Sales of the Chevrolet Volt, and other EVs, may be slow because residuals on these vehicles are significantly lower than gas-powered vehicles.

Sales of plug-in hybrids and electric vehicles have stumbled in recent months, and industry analysts put much of the blame on low gasoline prices, but other factors may be at work, a new study showing residuals, or trade-in prices, for battery-cars have been falling rapidly.

EV proponents have long used two separate arguments to promote the technology. They emphasize its environmental benefits. But they also focus on the potential cost savings by turning to relatively cheap electricity, rather than gasoline, to move the metal down the road.

The financial pitch is becoming a much harder sell these days, as gasoline prices hover well below their spring 2014 peak of about $4 a gallon. And a plunge in residuals could wipe out those fuel cost savings entirely.

“The electric car premium over a counterpart gasoline model for mainstream brands has pretty much disappeared for used vehicles from an average premium of $16,600 for new vehicles,” notes a summary of new research by the Black Book, a service that tracks used vehicle pricing. “In fact, in a couple of cases, a used electric model now costs less than (its) gasoline counterpart.”

A Nissan Leaf is worth significantly less than a similar sized Nissan Versa when it comes time to trade the vehicles in.

A new 2012 Nissan Leaf SV, for example, at $36,380, cost $20,287 more than a comparable Nissan Versa SL hatchback. Even after working in the federal tax incentive of $7,500, the “electric premium” was $9,660.

But after three years on the road, that Leaf now has a residual of just 26% of its original price, compared to 43% for the Versa. In terms that matter to an owner, the gas-powered hatchback is worth about $8,300 at trade-in, or $900 more than the battery-electric Leaf.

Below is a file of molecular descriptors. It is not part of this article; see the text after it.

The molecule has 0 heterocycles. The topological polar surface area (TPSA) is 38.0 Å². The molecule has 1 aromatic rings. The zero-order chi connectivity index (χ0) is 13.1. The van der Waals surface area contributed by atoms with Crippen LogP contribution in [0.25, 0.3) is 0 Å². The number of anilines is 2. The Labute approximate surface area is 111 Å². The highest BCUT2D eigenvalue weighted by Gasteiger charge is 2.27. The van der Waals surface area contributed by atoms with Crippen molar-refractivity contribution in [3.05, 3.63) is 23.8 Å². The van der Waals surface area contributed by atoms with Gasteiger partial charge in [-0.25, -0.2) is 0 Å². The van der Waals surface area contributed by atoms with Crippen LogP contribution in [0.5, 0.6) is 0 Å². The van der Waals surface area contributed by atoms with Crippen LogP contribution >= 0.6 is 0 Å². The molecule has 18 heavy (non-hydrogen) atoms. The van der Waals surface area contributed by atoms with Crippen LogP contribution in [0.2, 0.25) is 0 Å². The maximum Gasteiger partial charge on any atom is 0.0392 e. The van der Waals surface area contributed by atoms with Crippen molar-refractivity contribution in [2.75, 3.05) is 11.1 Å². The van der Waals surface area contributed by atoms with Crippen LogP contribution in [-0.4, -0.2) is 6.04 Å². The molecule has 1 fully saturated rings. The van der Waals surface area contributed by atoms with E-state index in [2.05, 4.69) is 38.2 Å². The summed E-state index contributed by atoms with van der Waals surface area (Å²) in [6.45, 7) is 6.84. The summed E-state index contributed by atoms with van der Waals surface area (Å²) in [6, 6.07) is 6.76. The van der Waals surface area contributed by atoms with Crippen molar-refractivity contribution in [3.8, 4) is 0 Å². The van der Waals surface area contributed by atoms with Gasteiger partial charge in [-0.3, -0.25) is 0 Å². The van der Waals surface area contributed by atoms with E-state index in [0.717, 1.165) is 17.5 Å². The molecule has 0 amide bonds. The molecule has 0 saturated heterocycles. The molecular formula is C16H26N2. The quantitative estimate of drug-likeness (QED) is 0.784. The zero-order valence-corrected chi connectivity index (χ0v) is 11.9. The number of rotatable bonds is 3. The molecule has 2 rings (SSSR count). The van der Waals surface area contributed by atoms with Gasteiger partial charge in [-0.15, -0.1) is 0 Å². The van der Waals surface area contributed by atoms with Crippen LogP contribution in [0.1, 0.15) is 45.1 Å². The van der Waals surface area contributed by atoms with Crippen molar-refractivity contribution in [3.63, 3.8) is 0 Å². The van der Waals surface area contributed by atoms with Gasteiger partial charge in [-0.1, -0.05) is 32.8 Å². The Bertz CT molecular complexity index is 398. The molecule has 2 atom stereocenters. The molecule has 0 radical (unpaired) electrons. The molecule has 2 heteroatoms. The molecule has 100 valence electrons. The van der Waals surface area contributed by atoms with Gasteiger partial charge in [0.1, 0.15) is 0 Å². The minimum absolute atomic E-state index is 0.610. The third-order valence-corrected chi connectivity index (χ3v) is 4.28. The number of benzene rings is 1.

That pattern holds for the three other mainstream electric vehicles that Black Book analyzed. The Mitsubishi i-MiEV starts out with a retail price of $9,405 more than the maker’s Lancer hatchback. Even after the federal tax credits the battery-car costs $1,905 more. But after three years, the i-MiEV holds only 25% of its original value, the Lancer 43%, so the gas model is now worth $3,100 more.

The Ford Focus Electric is still commanding an $1,100 higher trade-in price than the comparable gas model, but it came to market at $40,387, or nearly twice the price of the Focus SE gas model, and still cost $12,337 more after rolling in the tax credit. The Focus Electric has held just 31% of its original value compared with 44% for the gas model.

(Tesla deliveries fall short as EV maker cuts outlook. For more, Click Here.)

The 2012 Chevrolet Volt, the first mainstream plug-in hybrid, holds just 32% of its initial price, compared to 49% for the comparable Chevy Cruze, according to the Black Book study. The Volt will get about $650 at trade-in, but at $40,431, it was nearly double the $20,144 for a Cruze sedan. And even after the federal tax credit it commanded an electric premium of nearly $13,000.

The low residuals for battery-based models, such as the Leaf and Volt, reflect, in part, the current softness of the battery-car market. U.S. consumers have shifted away from high-mileage offerings to less fuel-stingy crossovers, utility vehicles and pickups at a time of cheap gas.

Through July, total plug-in and battery-electric sales in the U.S. totaled just 60,964, down from 67,533, according to InsideEVs.com, a website that tracks alternative vehicle technology.

(Click Here for details about a new California initiative searching for a battery breakthrough.)

A surge in demand for new battery-based models would likely also result in a jump in demand for used models – with a concurrent increase in residuals.

Meanwhile, though the Black Book study looks at trade-in values for 2012 battery-cars things have changed a lot over the last three years. For one thing, manufacturers have repeatedly cut prices on those electrified models. That reflects both reduced battery costs and the need to broaden the appeal of these products.

(Chevy says 2nd-generation Volt plug-in will get 53 miles per charge, a 40% bump. Click Here for more.)

The new 2016 Chevrolet Volt will carry a base MSRP of $33,395, down $1,200 from the 2015 model despite getting a complete redesign and 40% more range on battery power. After the federal tax credit its price dips to $26,495. That’s far less of an electric premium than for the original model. But whether it will still lose value faster than a comparable, gas-powered Chevy remains to be seen.

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